The Media

They Took Our Jobs

The corporate media empire would have you believe that draconian anti-piracy laws like SOPA and Protect-IP are needed to prevent job losses and protect their hard-earned profits.

While those are noble goals, there's just one problem -- the media industry is doing just fine. Better than ever, actually. And their record earnings haven't lead to dramatic job creation.

Although a recent National Crime Prevention Council ad campaign tries to make the point that piracy kills jobs, the CRS [Congressional Research Service] found that total gross revenues and box office receipts have doubled in the last 15 years. Grosses went from $52.8 billion in 1995 to $104.4 billion in 2009, while box office receipts went from $5.3 billion in 1995 to $10.6 billion in 2010 — yet hiring still went down.

One thing that has gone up, higher than ever, is executive pay. The CRS report noted that News Corporation paid CEO Rupert Murdoch $33,292,753 in 2011; Viacom gave CEO Philippe Dauman made $84,515,308; Time Warner CEO Jeffrey Bewkes took home $26,303,071; while Disney CEO Robert A. Lger earned $29,617,964. Sony CEO Howard Stringer was at the bottom of the bunch at $4.3 million, having taken a 14 percent pay cut due to losses. [...]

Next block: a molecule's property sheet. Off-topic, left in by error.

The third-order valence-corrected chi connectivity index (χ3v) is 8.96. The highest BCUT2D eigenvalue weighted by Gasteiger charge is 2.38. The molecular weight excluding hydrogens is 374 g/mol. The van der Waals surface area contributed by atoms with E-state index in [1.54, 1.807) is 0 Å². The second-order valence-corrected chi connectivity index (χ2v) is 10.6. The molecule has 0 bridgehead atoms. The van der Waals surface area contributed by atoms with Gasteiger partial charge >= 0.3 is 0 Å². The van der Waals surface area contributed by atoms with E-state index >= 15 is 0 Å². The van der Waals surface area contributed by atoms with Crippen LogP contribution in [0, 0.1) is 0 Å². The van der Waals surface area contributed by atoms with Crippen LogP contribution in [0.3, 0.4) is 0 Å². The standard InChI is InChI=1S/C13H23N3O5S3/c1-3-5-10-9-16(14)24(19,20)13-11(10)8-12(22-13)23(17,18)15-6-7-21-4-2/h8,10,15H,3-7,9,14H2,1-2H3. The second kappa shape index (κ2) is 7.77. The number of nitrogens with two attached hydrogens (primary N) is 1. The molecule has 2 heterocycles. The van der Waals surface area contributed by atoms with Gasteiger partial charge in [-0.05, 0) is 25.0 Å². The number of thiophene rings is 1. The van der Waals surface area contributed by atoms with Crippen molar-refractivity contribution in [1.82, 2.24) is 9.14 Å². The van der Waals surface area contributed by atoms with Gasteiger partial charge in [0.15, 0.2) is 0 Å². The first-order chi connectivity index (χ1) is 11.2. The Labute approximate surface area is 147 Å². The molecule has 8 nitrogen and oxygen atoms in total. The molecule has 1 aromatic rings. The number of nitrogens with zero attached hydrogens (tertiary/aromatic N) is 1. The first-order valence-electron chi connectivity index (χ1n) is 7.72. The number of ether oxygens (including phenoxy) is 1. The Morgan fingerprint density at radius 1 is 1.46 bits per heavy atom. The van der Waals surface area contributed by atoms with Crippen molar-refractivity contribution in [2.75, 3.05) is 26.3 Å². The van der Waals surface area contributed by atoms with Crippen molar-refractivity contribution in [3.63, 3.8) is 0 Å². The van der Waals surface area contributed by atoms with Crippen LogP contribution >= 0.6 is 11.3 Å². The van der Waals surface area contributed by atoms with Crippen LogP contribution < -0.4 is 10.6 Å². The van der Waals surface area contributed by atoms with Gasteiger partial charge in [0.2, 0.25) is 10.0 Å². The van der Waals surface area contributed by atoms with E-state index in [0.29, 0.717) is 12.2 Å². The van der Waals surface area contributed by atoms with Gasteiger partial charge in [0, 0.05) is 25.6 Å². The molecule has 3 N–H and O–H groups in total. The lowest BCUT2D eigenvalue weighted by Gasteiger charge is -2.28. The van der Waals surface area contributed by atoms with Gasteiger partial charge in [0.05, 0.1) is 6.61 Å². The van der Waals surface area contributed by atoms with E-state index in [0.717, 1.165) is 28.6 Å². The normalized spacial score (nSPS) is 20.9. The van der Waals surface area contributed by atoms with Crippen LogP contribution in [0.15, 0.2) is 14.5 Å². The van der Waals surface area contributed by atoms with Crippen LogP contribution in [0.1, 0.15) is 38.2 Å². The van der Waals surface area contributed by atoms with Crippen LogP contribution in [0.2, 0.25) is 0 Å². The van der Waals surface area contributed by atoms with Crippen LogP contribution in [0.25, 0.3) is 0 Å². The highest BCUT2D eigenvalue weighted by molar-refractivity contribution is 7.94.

The CRS report further shows that employment by film studios and related service companies has remained relatively stable since 1998. Though there have been spikes and slumps in hiring over the years, about 374,000 people worked full or part time making movies last year, down from 392,000 in 1998. That’s on the upswing from a low in 2009, when employment dipped just below 370,000.

The ultimate goal of any executive is to maximize profits, but given that the corporate media is already doing so well, it's hard to believe there aren't other motives for a clamp-down on free-speech and fair-use policy.

How long before the strictly non-partisan Congressional Research Service is accused of socialist heresy?